“The decision-making powers of the HECC were not explicitly defined and the
accountabilities and responsibilities were sometimes unclear, which lead to
confusion around who was authorized to make key decisions, including direction to [health authorities] to enter into commitments to use funds specifically around additional PPE.”
On Monday, the province said it has already released its Fall/Winter plan for COVID-19 management, adding that the Ministry of Health introduced streamlined pandemic response through a new agency (CRHEM) to replace the embattled HECC.
The province is also stepping up efforts to get a better idea of what’s happening on the ground in the front lines of B.C. long-term care homes with regards to COVID, officials said.
“Starting in late-November, [COVID-19 operational] leads began to meet daily with the Ministry... to enhance coordination, collaboration, and data-sharing to strengthen decision-making, communication with the LTC sector,” the province said in a statement. “The Ministry is using a weekly check-in with industry associations as a vehicle for increased communication, coordination, and policy discussions.”
That increased connection between top-level decision-makers and on-the-ground front line workers will be crucial, since the Ernst & Young report found that the lack of such a connection played a key role in hampering the effectiveness of B.C.’s COVID response at long-term care homes.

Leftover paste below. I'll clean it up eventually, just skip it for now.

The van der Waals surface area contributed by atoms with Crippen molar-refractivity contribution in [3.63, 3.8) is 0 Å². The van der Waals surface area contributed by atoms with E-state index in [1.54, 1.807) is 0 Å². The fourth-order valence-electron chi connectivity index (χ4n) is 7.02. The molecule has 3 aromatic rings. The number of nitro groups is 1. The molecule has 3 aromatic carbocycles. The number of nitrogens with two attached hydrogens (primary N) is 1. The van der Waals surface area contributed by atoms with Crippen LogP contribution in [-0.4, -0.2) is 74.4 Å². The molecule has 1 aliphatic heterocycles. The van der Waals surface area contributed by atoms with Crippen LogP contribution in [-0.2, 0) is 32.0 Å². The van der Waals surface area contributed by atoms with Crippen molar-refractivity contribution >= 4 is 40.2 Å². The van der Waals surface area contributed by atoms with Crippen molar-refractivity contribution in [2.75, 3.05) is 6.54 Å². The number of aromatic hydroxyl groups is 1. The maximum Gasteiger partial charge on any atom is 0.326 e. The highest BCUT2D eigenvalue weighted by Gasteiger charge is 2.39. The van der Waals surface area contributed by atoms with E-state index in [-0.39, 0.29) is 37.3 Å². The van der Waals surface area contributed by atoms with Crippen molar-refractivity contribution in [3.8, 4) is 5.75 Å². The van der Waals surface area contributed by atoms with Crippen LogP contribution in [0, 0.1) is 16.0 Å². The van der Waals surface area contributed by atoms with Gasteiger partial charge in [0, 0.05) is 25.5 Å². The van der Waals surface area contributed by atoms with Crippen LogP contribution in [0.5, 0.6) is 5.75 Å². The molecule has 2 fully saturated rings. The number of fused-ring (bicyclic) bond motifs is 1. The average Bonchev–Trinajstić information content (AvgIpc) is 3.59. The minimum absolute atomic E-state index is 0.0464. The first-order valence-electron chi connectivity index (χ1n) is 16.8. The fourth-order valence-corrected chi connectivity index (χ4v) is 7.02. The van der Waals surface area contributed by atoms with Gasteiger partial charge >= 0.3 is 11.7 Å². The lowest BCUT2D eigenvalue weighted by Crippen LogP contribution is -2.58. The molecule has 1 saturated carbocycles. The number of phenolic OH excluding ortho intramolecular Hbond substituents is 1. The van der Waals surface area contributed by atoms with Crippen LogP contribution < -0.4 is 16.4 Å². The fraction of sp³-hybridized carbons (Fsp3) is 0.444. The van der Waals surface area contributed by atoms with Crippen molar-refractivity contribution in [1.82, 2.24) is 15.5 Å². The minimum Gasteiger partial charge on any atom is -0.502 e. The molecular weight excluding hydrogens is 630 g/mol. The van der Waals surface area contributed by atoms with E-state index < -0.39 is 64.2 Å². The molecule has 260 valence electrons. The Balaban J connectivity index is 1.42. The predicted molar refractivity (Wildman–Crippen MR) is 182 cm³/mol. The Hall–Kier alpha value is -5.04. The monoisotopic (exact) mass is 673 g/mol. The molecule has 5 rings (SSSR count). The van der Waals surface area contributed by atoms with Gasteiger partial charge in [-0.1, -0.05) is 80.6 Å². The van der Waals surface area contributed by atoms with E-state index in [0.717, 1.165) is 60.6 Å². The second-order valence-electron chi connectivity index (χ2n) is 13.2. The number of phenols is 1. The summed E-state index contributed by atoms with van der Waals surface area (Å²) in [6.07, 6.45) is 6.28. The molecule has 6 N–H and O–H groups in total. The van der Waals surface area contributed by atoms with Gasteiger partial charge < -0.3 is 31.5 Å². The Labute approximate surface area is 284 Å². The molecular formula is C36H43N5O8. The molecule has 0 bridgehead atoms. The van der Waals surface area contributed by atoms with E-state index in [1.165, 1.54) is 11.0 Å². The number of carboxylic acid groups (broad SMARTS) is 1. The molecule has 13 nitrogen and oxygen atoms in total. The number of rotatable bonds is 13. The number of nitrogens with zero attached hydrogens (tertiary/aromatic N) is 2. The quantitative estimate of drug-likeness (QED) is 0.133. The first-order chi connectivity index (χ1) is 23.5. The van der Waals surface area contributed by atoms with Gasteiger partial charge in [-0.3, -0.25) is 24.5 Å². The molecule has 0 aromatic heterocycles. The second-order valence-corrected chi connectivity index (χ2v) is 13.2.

The report also noted that the “oversight, management, and support available to providers depended on whether a facility was health Authority owned and operated or operated by a private or not-for-profit provider.”
“Policy challenges were communicated to contracted and private care providers through different means, and private operators reported feeling they were given less implementation support,” the report said. “The above was made more difficult by the Ministry and Health Authorities having limited visibility into operations, and challenges in collecting some human resource and financial data.”
According to the report, there were also complaints from stakeholders that there was some confusion over who had the primary authority when orders from the Ministry of Health and local authorities conflicted with one another – and that conflicts arose because guidelines and directions “didn't always consider operational constraints.”